non-opportunistic bacteria
  • Non-opportunists (K-strategists) is competitive
    at low substrate availability
  • Filtration with 0.2 mm membrane to remove most
    bacteria and particulate organic nutrients
  • Selective recolonization of these
    non-opportunists in biofilters help controlled
    microbial community in water
  • Increase survival, faster growth rate, higher
    intestinal bacteria at first feeding

Skjermo and Vadstein, 1999
32
Probiotics
  • Probiotic a live microbial feed supplement
    which beneficially affects the host by improving
    its intestinal balance
  • A broader definition might also include
  • Other forms of addition (submerged bath, add to
    the rearing water)
  • Beneficial effects such as preventing pathogens
    from proliferating, improving nutritional values
    of feed, enhancing the host responses towards
    disease, improving rearing environment
  • Interactions other than in the intestinal tract
    (skin, gills)
  • Can be used for fish (all life stages),
    crustaceans, bivalve mollusks, live food
    (rotifers, Artemia, and algae)
  • Vibrio sp., Streptococcus lactis, Lactobacillus,
    Carnobacterium, Pseudomonas fluorescens, Bacillus
    sp.

Hmm, yogurt!
Verschuere et al., 2000
33
Summary
  • Diverse population of microorganisms associated
    with fish shellfish
  • Association of marine archaea with the digestive
    tracts of two marine fish species- Maarel et
    al., 1998
  • Carnobacterium inhibes sp. nov., isolated from
    the intestine of Atlantic salmon (Salmo salar)-
    Joborn et al., 1999
  • Phylogenetic analysis of intestinal microflora
    indicates a novel Mycoplasma phylotype in farmed
    and wild salman- Holben et al., 2002
  • Vibrio tastmaniensis sp. nov., isolated from
    Atlantic salmon (Salmo salar L.)- Thompson et
    al., 2003
  • Several types of interactions between
    microorganisms and fish shellfish

34
Thank you
35
References
  • Birkbeck, T.H., and D.W. Verner-Jeffreys. 2002.
    Development of the intestinal microflora in early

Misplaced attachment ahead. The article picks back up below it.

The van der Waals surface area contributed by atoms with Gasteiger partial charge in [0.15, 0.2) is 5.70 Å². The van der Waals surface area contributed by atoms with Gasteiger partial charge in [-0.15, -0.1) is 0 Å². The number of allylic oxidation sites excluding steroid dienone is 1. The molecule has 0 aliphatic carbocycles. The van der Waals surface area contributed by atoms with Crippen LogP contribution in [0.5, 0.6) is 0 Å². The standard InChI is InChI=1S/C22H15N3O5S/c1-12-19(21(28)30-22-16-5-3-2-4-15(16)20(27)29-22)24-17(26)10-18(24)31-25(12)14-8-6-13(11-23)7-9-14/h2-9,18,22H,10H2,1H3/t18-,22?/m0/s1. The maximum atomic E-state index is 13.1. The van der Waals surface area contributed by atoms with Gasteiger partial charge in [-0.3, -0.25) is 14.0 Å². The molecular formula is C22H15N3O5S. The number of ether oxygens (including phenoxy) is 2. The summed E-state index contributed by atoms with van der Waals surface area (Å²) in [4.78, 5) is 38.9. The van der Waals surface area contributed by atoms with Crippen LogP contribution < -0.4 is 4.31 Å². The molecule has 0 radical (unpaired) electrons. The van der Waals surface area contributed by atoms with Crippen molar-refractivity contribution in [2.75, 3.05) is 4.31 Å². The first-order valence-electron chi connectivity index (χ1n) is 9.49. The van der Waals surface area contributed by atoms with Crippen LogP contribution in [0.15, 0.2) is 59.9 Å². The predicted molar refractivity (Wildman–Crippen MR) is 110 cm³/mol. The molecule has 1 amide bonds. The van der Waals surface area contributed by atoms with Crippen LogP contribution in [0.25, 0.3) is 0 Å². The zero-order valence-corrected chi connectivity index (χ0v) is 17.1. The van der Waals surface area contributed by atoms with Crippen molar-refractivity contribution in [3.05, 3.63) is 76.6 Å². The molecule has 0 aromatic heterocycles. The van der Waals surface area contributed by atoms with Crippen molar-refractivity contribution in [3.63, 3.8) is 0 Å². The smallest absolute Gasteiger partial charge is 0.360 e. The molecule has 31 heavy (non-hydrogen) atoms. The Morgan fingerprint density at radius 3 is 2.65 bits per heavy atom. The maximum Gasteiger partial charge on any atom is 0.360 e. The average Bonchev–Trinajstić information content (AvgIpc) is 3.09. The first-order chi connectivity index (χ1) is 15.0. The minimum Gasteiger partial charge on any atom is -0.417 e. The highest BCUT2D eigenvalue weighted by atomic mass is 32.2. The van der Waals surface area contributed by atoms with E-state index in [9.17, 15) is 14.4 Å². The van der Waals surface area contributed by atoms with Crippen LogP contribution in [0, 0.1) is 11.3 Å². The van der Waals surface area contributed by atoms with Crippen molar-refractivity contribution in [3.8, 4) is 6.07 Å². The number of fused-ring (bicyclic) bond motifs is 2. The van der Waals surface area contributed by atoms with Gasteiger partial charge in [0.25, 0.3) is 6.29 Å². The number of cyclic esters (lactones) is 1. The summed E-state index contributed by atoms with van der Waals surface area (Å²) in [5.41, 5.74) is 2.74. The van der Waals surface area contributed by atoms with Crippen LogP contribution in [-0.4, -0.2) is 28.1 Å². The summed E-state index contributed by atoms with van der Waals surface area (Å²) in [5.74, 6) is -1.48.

life stages of flatfish, p. In C. S. Lee and P.
    O'Bryen (ed.), Microbial Approaches to Aquatic
    Nutrition within Environmentally Sound
    Aquaculture Production Systems. The World
    Aquaculture Society, Baton Roughe, Louisiana.
  • Cahill, M.M. 1990. Bacterial flora of fishes A
    review. Microb. Ecol. 1021-41.
  • Fuiman, L.A., and R.G. Werner. 2002. Fishery
    science the unique contributions of early life
    stages. Blackwell Science, Oxford UK Malden MA.
  • Hansen, G.H., and J.A. Olafsen. 1999. Bacterial
    interactions in early life stages of marine cold
    water fish. Microbial Ecology 381-26.
  • Hariharan, H., J.S. Giles, H.S. B., G. Arsenault,
    N. McNair, and D.J. Rainnie. 1995.
    Bacteriological studies on mussels and oysters
    from six river systems in Prince Edward island,
    Canada. Journal of Shellfish Research 14527-532.
  • Holben, W.E., P.Williams, L.K. Sarkilahti, and
    J.H.A. Apajalahti. 2002. Phylogenetic analysis of
    intestinal microflora indicates a novel
    Mycoplasma phylotype in farmed and wild salmon.
    Microbial Ecology 44175-185
  • Joborn A., M. Dorsch, J.C. Olsson, A. Westerdahl,
    and S. Kjelleberg. 1999. Carnobacteria inhibens
    sp. nov. isolated from the intestine of Atlantic
    salmon (Salmo salar) International Journal of
    Systematic Bacteriology 491891-1898
  • Kueh, C.S.W., and K. Chan. 1985. Bacteria in
    bivalve shellfish with special reference to the
    oyster. Journal of Applied Bacteriology 5941-47.

36
References
  • van der Maarel, M.J.E.C, R.R.E. Artz, R.
    Haanstra, and L. J. Forney. 1998. Association of
    marine archaea with the digestive tracts of two
    marine fish species. Applied and Environmental
    Microbiology 64 2894-2898
  • Maeda, M. 2002. Microbial Communities and Their
    Use in Aquaculture, p. 61-78. In C. S. Lee and P.
    O'Bryen (ed.), Microbial Approaches to Aquatic
    Nutrition within Environmentally Sound
    Aquaculture Production Systems. The World
    Aquaculture Society, Baton Rough, Louisiana.
  • Maryland Sea Grant. 2004. Oyster in the
    classroom. http//www.mdsg.umd.edu/oysters/oysclas
    s.htm
  • Newell, R. I. 2004. Ecosystem influences of
    natural and cultivated populations of suspension
    feeding bivalve molluscs a review. Journal of
    Shellfish Research 23 51-61
  • Ringo, E., G.J. Olsen, T.M. Mayhew, and R.
    Myklebust. 2003. Electron microscopy of the
    intestinal microflora of fish. Aquaculture
    227395-415.
  • Ringo, E., and T.H. Birkbeck. 1999. Intestinal
    microflora of fish larvae and fry. Aquaculture
    Research 3073-93.
  • Skjermo, J., and O. Vadstein. 1999. Techniques
    for microbial control in the intensive rearing of
    marine larvae. Aquaculture 177333-343.

37
References
  • Thompson, F.L., C.C. Thompson, and J. Swings.
    2003. Vibrio tasmaniensis sp. nov. isolated from
    Atlantic salmon (Salmo salar L.). Systematic and
    Applied Microbiology 26 65-69
  • Verschuere, L., G. Rombaut, P. Sorgeloos, and W.
    Verstraete. 2000. Probiotic bacteria as
    biological control agents in aquaculture.
    Microbiology and Molecular Biology Reviews
    64655-671.